However, this is a much more significant change. If we were to do it, it should follow a more significant consultation process, and it should be debated in Government time, where we would have the time available to make proper and informed observations. As a regular attender on Fridays, I see this all too often, particularly at this stage of the Session. A ten-minute rule Bill would almost certainly not get any debate on Second Reading or on Report, given the number of remaining stages already listed for the remaining two Fridays of this Session. This Bill would make a significant change to our law and it could have wider implications, so it would be odd to go down that route.
There is clearly an argument around the ages at which we can do things. It is odd, as my hon. Friend Mrs Latham said, that such a life-changing commitment can be made at 16, yet someone cannot drive a truck or a steam-powered road roller until they are 21. Certain products can be bought only at 18. Someone can drive a car at 17. There is a whole area to look at. That tempts me towards the view that this is something that should be looked at following a proper review of our law, perhaps through a Government Bill or a Law Commission examination of the knock-on effects if we decided to make such a significant change.
I do not disagree with some of the thrust of the arguments that have been advanced. I see the Under-Secretary of State for Justice, my hon. Friend Edward Argar, who is a very diligent listener, in his place. I am sure that he will look at how we make sure that provisions around parental consent are meaningful, in a way that they perhaps would have been in the past, but today may not be. In fact, the parents may be the source of the pressure rather than, as the law sees them, a safeguard. That provision is based on an old patriarchal view of society—it would not be the parents; it would be, in effect, the male head of the household who would give consent for the daughter to get married. That is clearly a view from the past that we would not look to codify into law today.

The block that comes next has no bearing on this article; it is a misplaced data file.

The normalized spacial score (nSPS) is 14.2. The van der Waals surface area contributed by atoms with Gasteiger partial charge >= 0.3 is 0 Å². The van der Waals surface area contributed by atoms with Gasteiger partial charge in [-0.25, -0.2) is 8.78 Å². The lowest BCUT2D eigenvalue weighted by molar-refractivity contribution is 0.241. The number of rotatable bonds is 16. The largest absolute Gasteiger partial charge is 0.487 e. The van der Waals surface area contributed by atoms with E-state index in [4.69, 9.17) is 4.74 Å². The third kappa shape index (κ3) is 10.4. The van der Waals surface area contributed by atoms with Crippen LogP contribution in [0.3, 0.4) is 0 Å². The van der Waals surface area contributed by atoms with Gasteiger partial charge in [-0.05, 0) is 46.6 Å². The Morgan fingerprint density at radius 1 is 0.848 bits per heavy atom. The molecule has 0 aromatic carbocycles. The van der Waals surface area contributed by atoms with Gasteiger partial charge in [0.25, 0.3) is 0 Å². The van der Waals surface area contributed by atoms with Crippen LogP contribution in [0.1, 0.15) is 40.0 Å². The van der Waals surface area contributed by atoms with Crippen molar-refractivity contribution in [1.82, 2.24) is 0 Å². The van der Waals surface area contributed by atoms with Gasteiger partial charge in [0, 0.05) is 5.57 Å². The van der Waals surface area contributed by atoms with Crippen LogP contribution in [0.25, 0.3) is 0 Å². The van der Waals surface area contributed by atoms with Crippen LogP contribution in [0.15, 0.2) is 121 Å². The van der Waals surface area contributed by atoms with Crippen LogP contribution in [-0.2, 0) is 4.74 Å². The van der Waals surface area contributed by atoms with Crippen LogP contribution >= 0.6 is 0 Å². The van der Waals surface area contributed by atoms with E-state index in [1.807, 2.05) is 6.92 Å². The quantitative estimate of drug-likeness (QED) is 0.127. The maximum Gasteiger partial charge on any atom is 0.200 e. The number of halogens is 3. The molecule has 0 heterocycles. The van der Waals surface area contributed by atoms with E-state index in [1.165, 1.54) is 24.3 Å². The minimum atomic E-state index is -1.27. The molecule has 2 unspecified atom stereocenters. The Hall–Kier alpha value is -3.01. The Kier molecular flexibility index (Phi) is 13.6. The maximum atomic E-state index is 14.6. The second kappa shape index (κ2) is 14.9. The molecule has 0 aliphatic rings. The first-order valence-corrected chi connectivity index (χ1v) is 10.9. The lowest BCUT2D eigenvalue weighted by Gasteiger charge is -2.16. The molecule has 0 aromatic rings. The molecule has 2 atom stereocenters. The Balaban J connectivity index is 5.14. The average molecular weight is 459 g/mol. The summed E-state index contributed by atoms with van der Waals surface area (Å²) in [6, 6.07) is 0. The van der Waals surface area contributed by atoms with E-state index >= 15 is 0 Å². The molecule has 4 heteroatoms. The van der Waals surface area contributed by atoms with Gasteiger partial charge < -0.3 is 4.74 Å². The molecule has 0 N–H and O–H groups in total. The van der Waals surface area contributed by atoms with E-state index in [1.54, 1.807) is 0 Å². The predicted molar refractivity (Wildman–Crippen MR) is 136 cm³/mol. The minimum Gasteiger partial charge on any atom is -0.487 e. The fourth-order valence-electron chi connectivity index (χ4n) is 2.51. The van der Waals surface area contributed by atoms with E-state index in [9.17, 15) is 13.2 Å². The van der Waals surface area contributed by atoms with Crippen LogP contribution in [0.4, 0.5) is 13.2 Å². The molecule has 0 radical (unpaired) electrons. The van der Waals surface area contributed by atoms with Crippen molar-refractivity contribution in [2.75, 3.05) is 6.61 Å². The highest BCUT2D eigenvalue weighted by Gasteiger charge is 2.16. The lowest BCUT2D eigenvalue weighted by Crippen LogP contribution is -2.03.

How can we make that more meaningful? Yes, we should look to target forced marriage. However, making such a significant change to a very long-standing provision of law that has a knock-on effect for many other aspects of our legislation should not be done via a ten-minute rule Bill that will potentially receive next to no debate when, in reality, these matters should be more properly considered. That could be done, first, via the Government looking into it—I am sure there will be constructive engagement—and secondly, via consultation. Following that, we could have a Bill via a process that would give us the time for appropriate discussion on the Floor of the House, with the ability to examine in more depth and to have, to be blunt, more than two speakers. Sadly, given the procedures under which we have debated private Members’ Bills for a long time, these are likely to be the only two speeches on this Bill and this issue in the current Session.
As I said, I do not intend to divide the House. I appreciate many of the sentiments that have been expressed. I have written articles myself about the debate about 16 and 17-year-olds and the law with regard to people much older than themselves who are relations. I take the view that once someone is 18 they are an adult and it is up to them who their partner should be, what sex they should be, and any other factors. The only determinant should be that it is a loving and consenting relationship. While it is right that this issue has been brought to the Floor of the House today, my concern is about doing this via a ten-minute rule Bill. Although I will not divide the House, I think it is right that some concerns were expressed about the motion.
Question put and agreed to.
That Mrs Pauline Latham, Priti Patel, Stephen Twigg, Jeremy Lefroy, Chris Philp, Sarah Champion, James Duddridge, Sir Graham Brady, Mr Virendra Sharma, Henry Smith, Philip Davies and Sir Roger Gale present the Bill.
Mrs Pauline Latham accordingly presented the Bill.
Bill read the First time; to be read a Second time on Friday